I think Dollhouse is an extremely problematic show that normalizes rape and isn’t as feminist as many who like the show and apologize for it seem to think it is. they apologize for it on the basis of their belief that the creator and writers intend it to be feminist, btu I often find their justificatiosn for this to be flimsy at best. I feel that often they’re seeing what they want to see in order to make watching the show okay.

    I don’t think that these people think rape is okay — rather they seem to mostly think that the show does a better job of NOT normalizing rape and making a forcible commentary about rape in the negative than I do.

    This does not apply to anyone who hs ever watched the show ever. It applies to a lot of the people I’ve come across on these here internets.

    Better?

    Additionally, as Joss says that intent doesn’t matter, results do (a sentiment I highly agree with) I’m going to say that the result of Dollhouse is that there is a lot of icky rape on my screen once a week which harms the overall conversation about rape, victims, oppression, power, and how these all impact and relate to women. Plus, a lot of the time it’s not well written and the lead’s acting is middling to terrible.

  39. 38
    Maia says:

    I’m with Charles that intent doesn’t matter. Joss intended for the Dollhouse to populated by a wider range of ages and body types than it is. Which means nothing.

    But as to the resistance of oppressed, I’d agree that it’s not been the focus of most of the episodes. But because oppression depicted is show total, any form of agency is resistance. Victor/Sierra was resistance (and better be resistance again in the second season, which better happen), Echo and Sierra’s friendship is resistance, any conciousness from any of the dolls is resistance. What I find so awesome about resistance in the Dollhouse is not that its victorious, but that it’s continuous – it’s a wave, and waves keep coming.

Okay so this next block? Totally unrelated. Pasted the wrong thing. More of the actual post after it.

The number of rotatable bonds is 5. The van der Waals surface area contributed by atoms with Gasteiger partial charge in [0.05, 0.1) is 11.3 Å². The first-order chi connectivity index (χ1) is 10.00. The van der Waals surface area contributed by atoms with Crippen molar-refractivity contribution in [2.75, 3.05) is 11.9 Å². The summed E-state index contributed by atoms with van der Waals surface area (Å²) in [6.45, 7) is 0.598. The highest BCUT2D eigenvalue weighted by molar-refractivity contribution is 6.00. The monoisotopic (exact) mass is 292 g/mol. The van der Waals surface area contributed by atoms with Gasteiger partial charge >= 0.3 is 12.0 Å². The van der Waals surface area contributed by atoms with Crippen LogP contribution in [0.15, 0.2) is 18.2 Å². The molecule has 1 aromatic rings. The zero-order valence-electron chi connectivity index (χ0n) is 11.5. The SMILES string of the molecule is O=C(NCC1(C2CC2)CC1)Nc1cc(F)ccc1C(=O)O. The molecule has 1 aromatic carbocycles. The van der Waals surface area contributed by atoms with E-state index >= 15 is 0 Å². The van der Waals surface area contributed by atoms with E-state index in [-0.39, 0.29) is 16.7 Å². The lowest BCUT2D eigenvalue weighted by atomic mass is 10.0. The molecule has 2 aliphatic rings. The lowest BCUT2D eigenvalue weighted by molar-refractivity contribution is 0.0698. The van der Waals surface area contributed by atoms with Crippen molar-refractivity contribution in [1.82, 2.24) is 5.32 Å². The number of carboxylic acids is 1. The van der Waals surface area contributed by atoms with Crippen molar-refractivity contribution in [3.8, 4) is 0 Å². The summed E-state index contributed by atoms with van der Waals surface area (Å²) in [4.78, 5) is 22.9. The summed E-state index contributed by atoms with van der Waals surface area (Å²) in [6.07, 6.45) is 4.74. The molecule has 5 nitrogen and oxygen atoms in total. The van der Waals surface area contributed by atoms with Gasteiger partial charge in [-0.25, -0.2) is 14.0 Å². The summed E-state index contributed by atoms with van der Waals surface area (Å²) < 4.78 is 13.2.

Although Charles I don’t think any idea has been as thorougly undercut as rescue, both in Needs and the latest ep.

    Ann Q – I don’t think your answer is humourless or strident – I just think we want different things from our fiction.

    Amp – no talking about the ancellation-cay – you’ll jinx it.

    Radfem – I’m not claiming that the Dollhouse’s portrayal of rape is perfect (readers of my reviews will know that I’ve had many issues). I’m not sure I agree that the identity of the author is necessarily a problem (the depiction of rape that I find most problematic was written by a female writing team). The Wire, which focuses oppression almost to the complete exclusion of resistance (and has so manhy prpoblems from a feminist perspective) was written by white middle class guys.

    the angry black woman – clearly we disagree about Dollhouse. I still don’t understand why you framed your position around intent. Or why you think that intent must be explicitly stated. Or the relationship you draw between someone’s understanding of intent and their view of the creator. I think it’s just as likely that people are reading intent with what they see (and I think that’s certainly true of the long article linked to). For example, I think it was the intent of the first season of BSG to draw parallels between Cylons and Al Qaeda, and that the purpose of the end of Season 2/beginning of season 3 was to undercut ideas about terrorism. I know nothing about Ron Moore – I am reading the intent from the text, I could completely wrong. But I’d feel confident ascribing that intent to the text. But I think if we talk about this much longer we’ll probably be going into areas of literary theory that I don’t know much about.

    I could argue at great length about the result/effect of Dollhouse, but I’ve got a review of Briar Rose to write, and it’s not going to be short.

  40. 39
    CassandraSays says:

    Thank you. I never did buy the idea of Saint Whedon of the TV Feminism so it’s nice to be reminded that I’m not the only one.

    Not watching Dollhouse, though. Sorry, but the basic premise is sufficiently nauseating that it would take a really talented writer to pull it off in a way that isn’t merely creepy and awful, and I just don’t believe that Whedon has the chops. Or a healthy enough attitude towards women in general.